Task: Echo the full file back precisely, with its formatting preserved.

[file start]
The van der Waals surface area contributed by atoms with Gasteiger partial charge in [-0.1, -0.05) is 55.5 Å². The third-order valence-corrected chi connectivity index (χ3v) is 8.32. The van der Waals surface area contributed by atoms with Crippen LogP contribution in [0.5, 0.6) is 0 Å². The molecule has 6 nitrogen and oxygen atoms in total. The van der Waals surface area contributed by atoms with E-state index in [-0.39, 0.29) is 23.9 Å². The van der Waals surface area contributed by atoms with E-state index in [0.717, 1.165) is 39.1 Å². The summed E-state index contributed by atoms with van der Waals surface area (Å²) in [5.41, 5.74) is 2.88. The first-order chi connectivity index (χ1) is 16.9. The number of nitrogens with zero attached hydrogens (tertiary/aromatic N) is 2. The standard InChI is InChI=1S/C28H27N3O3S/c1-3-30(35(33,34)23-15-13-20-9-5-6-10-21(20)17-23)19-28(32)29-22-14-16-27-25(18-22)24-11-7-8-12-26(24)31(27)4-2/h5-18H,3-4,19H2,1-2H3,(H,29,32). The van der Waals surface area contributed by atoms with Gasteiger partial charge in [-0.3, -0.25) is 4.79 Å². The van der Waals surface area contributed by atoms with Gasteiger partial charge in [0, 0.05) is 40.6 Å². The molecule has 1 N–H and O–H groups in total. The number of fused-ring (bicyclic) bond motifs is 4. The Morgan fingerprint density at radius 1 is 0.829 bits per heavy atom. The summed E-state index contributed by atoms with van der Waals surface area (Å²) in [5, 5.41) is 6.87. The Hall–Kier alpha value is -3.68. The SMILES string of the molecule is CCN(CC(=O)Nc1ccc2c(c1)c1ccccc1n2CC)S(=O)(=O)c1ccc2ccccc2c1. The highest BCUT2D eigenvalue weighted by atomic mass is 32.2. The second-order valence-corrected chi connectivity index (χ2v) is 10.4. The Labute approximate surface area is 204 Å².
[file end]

The van der Waals surface area contributed by atoms with Gasteiger partial charge in [-0.1, -0.05) is 55.5 Å². The third-order valence-corrected chi connectivity index (χ3v) is 8.32. The van der Waals surface area contributed by atoms with Crippen LogP contribution in [0.5, 0.6) is 0 Å². The molecule has 6 nitrogen and oxygen atoms in total. The van der Waals surface area contributed by atoms with E-state index in [-0.39, 0.29) is 23.9 Å². The van der Waals surface area contributed by atoms with E-state index in [0.717, 1.165) is 39.1 Å². The summed E-state index contributed by atoms with van der Waals surface area (Å²) in [5.41, 5.74) is 2.88. The first-order chi connectivity index (χ1) is 16.9. The number of nitrogens with zero attached hydrogens (tertiary/aromatic N) is 2. The standard InChI is InChI=1S/C28H27N3O3S/c1-3-30(35(33,34)23-15-13-20-9-5-6-10-21(20)17-23)19-28(32)29-22-14-16-27-25(18-22)24-11-7-8-12-26(24)31(27)4-2/h5-18H,3-4,19H2,1-2H3,(H,29,32). The van der Waals surface area contributed by atoms with Gasteiger partial charge in [-0.3, -0.25) is 4.79 Å². The van der Waals surface area contributed by atoms with Gasteiger partial charge in [0, 0.05) is 40.6 Å². The molecule has 1 N–H and O–H groups in total. The number of fused-ring (bicyclic) bond motifs is 4. The Morgan fingerprint density at radius 1 is 0.829 bits per heavy atom. The summed E-state index contributed by atoms with van der Waals surface area (Å²) in [5, 5.41) is 6.87. The Hall–Kier alpha value is -3.68. The SMILES string of the molecule is CCN(CC(=O)Nc1ccc2c(c1)c1ccccc1n2CC)S(=O)(=O)c1ccc2ccccc2c1. The highest BCUT2D eigenvalue weighted by atomic mass is 32.2. The second-order valence-corrected chi connectivity index (χ2v) is 10.4. The Labute approximate surface area is 204 Å².